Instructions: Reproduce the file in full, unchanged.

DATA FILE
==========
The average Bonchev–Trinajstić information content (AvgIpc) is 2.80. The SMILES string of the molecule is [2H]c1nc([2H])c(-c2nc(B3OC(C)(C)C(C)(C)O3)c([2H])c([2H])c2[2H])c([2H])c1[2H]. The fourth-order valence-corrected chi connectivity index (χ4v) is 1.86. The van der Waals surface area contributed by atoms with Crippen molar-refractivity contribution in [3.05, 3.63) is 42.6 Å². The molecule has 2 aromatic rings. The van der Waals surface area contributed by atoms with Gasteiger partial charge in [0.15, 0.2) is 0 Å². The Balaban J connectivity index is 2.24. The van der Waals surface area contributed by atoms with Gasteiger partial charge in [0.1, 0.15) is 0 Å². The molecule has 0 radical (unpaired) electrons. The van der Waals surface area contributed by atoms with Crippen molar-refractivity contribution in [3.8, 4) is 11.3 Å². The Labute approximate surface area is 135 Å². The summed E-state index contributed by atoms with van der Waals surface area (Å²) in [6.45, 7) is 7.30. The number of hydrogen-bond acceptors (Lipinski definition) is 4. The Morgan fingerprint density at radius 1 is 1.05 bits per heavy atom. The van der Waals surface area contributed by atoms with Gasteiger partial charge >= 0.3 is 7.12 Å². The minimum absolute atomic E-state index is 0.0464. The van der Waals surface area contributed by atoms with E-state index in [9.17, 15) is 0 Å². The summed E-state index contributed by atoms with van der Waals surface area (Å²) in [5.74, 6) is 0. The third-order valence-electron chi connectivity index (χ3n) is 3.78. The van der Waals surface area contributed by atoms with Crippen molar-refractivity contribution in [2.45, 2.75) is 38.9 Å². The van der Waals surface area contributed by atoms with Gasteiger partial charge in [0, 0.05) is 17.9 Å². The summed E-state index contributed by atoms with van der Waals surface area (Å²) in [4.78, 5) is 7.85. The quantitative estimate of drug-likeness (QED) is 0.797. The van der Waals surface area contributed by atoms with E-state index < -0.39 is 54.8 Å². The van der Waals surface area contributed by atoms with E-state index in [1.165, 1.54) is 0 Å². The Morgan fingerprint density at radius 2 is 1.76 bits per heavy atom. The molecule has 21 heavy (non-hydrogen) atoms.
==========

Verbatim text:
The average Bonchev–Trinajstić information content (AvgIpc) is 2.80. The SMILES string of the molecule is [2H]c1nc([2H])c(-c2nc(B3OC(C)(C)C(C)(C)O3)c([2H])c([2H])c2[2H])c([2H])c1[2H]. The fourth-order valence-corrected chi connectivity index (χ4v) is 1.86. The van der Waals surface area contributed by atoms with Crippen molar-refractivity contribution in [3.05, 3.63) is 42.6 Å². The molecule has 2 aromatic rings. The van der Waals surface area contributed by atoms with Gasteiger partial charge in [0.15, 0.2) is 0 Å². The Balaban J connectivity index is 2.24. The van der Waals surface area contributed by atoms with Gasteiger partial charge in [0.1, 0.15) is 0 Å². The molecule has 0 radical (unpaired) electrons. The van der Waals surface area contributed by atoms with Crippen molar-refractivity contribution in [3.8, 4) is 11.3 Å². The Labute approximate surface area is 135 Å². The summed E-state index contributed by atoms with van der Waals surface area (Å²) in [6.45, 7) is 7.30. The number of hydrogen-bond acceptors (Lipinski definition) is 4. The Morgan fingerprint density at radius 1 is 1.05 bits per heavy atom. The van der Waals surface area contributed by atoms with Gasteiger partial charge >= 0.3 is 7.12 Å². The minimum absolute atomic E-state index is 0.0464. The van der Waals surface area contributed by atoms with E-state index in [9.17, 15) is 0 Å². The summed E-state index contributed by atoms with van der Waals surface area (Å²) in [5.74, 6) is 0. The third-order valence-electron chi connectivity index (χ3n) is 3.78. The van der Waals surface area contributed by atoms with Crippen molar-refractivity contribution in [2.45, 2.75) is 38.9 Å². The van der Waals surface area contributed by atoms with Gasteiger partial charge in [0, 0.05) is 17.9 Å². The summed E-state index contributed by atoms with van der Waals surface area (Å²) in [4.78, 5) is 7.85. The quantitative estimate of drug-likeness (QED) is 0.797. The van der Waals surface area contributed by atoms with E-state index < -0.39 is 54.8 Å². The van der Waals surface area contributed by atoms with E-state index in [1.165, 1.54) is 0 Å². The Morgan fingerprint density at radius 2 is 1.76 bits per heavy atom. The molecule has 21 heavy (non-hydrogen) atoms.